The two categories of splints are classified based on their raw materials, plaster and fiberglass. Cardboard, aluminum and other semi-rigid or malleable materials can also be used for temporary splints. Plaster splints are made from gauze material impregnated with plaster of Paris, which is made from gypsum. Gypsum, when heated, loses water and is reduced to a powder. When water is added, the gypsum-powder hardens as the calcium sulfate dihydrate molecules recrystallize (1). The reaction is exothermic and can possibly burn the patient, but most of the time, it just feels warm. Depending on the temperature of the water (hot water allows for a quicker set time) the plaster may take anywhere from 2-8 minutes to set. Although hard, the plaster takes about a day to reach its maximum strength. Plaster has the distinct advantage of molding to the individual's anatomy, but it can be messy and difficult to work with (1). An upper extremity injury may require anywhere from 8-10 layers of plaster while the lower extremity may take 10-20 layers (4). Despite the large amount of material used, plaster is still relatively inexpensive (1). Once the plaster is set, water must be avoided. Excessive water will cause the crystallization to become unstable, making the splint soggy. The newer fiberglass splint materials comes prepackaged with padding. The prepackaging reduces the steps needed to prepare the limb prior to splinting, but increases the cost. The padding also absorbs water and sweat well, minimizing the accumulation of moisture (1). Fiberglass has several other advantages over plaster. It is lighter, stronger, has a quicker set time, and is not as messy as plaster. The fiberglass hardens in minutes and cures in approximately 10-20 minutes (1,4). Fiberglass, because of its prepackaged nature, does not mold to the individual's anatomy as well, so kinking may occur where the splint is bent to fit the limb (4). Kinks, although small, may be a potential sight of irritation causing skin breakdown and pressure injury.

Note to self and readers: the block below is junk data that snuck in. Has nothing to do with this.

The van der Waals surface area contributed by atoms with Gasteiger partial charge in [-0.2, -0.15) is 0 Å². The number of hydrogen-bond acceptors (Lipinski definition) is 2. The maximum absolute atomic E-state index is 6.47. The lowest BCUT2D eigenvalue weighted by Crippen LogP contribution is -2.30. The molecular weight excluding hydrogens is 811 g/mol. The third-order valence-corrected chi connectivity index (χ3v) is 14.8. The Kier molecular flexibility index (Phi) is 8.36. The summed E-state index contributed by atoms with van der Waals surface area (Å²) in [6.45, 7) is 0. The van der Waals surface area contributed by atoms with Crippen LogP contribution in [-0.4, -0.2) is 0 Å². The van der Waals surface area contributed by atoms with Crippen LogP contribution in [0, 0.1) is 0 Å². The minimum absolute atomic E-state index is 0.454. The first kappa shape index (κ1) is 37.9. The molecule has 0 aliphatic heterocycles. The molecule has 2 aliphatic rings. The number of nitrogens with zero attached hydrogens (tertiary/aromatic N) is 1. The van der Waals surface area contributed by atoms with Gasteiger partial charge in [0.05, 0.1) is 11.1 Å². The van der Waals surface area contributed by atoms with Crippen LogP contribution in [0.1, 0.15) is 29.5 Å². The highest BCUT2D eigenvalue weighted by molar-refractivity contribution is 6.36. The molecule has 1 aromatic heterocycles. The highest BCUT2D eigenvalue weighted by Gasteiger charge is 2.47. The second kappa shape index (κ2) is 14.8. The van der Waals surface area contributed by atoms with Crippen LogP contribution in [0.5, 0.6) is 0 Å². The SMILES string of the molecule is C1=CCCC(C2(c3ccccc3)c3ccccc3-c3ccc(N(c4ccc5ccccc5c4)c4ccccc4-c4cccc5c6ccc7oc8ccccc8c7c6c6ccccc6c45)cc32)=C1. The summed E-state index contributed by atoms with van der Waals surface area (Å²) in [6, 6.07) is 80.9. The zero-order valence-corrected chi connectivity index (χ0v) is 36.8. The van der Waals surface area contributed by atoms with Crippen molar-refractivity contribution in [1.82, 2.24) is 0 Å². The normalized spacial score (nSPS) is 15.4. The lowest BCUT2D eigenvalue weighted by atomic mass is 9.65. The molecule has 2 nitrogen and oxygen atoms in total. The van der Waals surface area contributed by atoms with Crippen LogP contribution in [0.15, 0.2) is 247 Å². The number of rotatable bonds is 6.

The procedure for splinting should always start with a general inspection of the limb. Abrasions, cuts, and lesions need to be cleaned and dressed. Next, the limb should be rechecked for signs of compartment syndrome and neurovascular compromise. The splint width should be approximately half as wide as the circumference of the extremity. The following steps in the procedure will vary based on the type of split used.